I believe this conversation will continue. And I believe we will hear from different speakers that will bring a different dynamic than Nancy’s. But the point remains the same… the Holy Spirit wasn’t concerned with gender when He distributed gifts. I love the gifts He’s given me and am thankful for the opportunities where He allows me to use them. If this conversation increases those opportunities… it’s not for the glory of women… but only the glory of our Creator.
Thanks for your thoughts, Sam.
Thanks for posting, Sam. Missing the session by Nancy Beach was one of the biggest regrets I have about missing Orange. I have never felt belittled or like there was something in life that I couldn’t achieve because of my gender, until I came into ministry. That is a sad, sad thing.
I love what jabberfrog wrote….”if this conversation increases those opportunities…it’s not for the glory of women…but only the glory of our Creator.”
Thanks again for sharing. Another good book is “Why Not Women?” by Cunningham and Hamilton.
I tell my church as often as I can that there’s no Jr. Holy Spirit – the same God that lives in and through our lives is alive and well in our church’s kids. I recently added “and the Holy Spirit doesn’t age” as a way to add value to our Senior Adults ministries.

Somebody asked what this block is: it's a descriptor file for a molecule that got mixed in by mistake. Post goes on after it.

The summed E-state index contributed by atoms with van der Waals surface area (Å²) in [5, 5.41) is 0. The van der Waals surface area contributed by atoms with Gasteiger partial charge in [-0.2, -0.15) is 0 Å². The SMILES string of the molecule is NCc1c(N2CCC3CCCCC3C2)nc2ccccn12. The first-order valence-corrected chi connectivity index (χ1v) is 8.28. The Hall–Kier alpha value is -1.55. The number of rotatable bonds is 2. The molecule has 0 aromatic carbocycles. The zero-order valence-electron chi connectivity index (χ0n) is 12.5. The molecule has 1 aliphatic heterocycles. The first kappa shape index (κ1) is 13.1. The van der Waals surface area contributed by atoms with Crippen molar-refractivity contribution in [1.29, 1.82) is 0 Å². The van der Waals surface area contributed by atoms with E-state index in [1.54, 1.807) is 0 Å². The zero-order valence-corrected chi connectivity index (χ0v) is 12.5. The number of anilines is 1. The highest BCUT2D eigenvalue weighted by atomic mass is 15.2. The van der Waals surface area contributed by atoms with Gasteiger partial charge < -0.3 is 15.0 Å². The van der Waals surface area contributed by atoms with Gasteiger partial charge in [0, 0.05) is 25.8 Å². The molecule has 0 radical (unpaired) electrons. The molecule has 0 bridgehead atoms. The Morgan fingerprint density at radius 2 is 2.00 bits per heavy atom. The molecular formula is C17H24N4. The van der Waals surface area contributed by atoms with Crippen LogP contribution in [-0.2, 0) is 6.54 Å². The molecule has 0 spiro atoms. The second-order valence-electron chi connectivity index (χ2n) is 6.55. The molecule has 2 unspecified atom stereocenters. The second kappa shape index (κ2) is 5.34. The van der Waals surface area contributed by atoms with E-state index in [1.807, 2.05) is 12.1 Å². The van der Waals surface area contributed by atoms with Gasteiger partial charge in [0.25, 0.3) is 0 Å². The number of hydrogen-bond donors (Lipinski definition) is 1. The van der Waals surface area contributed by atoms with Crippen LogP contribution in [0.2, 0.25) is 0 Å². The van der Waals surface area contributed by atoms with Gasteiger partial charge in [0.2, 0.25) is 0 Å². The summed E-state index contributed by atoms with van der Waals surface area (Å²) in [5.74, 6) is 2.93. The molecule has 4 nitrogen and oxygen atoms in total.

I’ll now be working in some form of “the Holy Spirit wasn’t concerned with gender when He distributed gifts” into that talk.
That is very mature of you to deal with a presupposition and grow to have a close relationship with your Adult Ministries Pastor. I value the input of women in my life I think they have a God given perspective that I needs and the church as a whole needs.
Thanks for your friendship and for your voice in kids ministry. You are an amazing leader I appreciate your insight, clarity of thought and passion for families. I know God has amazing things in store for you.
I am so very sorry that you have felt such opposition to leadership gift due to your gender. Do not give up. God has called you we need more women to bravely join the conversation so we can get rid of the stained glass ceilings where they exist. Keep doing the amazing work of speaking into a generation of small leaders.
One thing that helps me when I struggle with things is to realize that the approval, and accolades of man pale in comparison to hearing the applause of heaven for a job well done.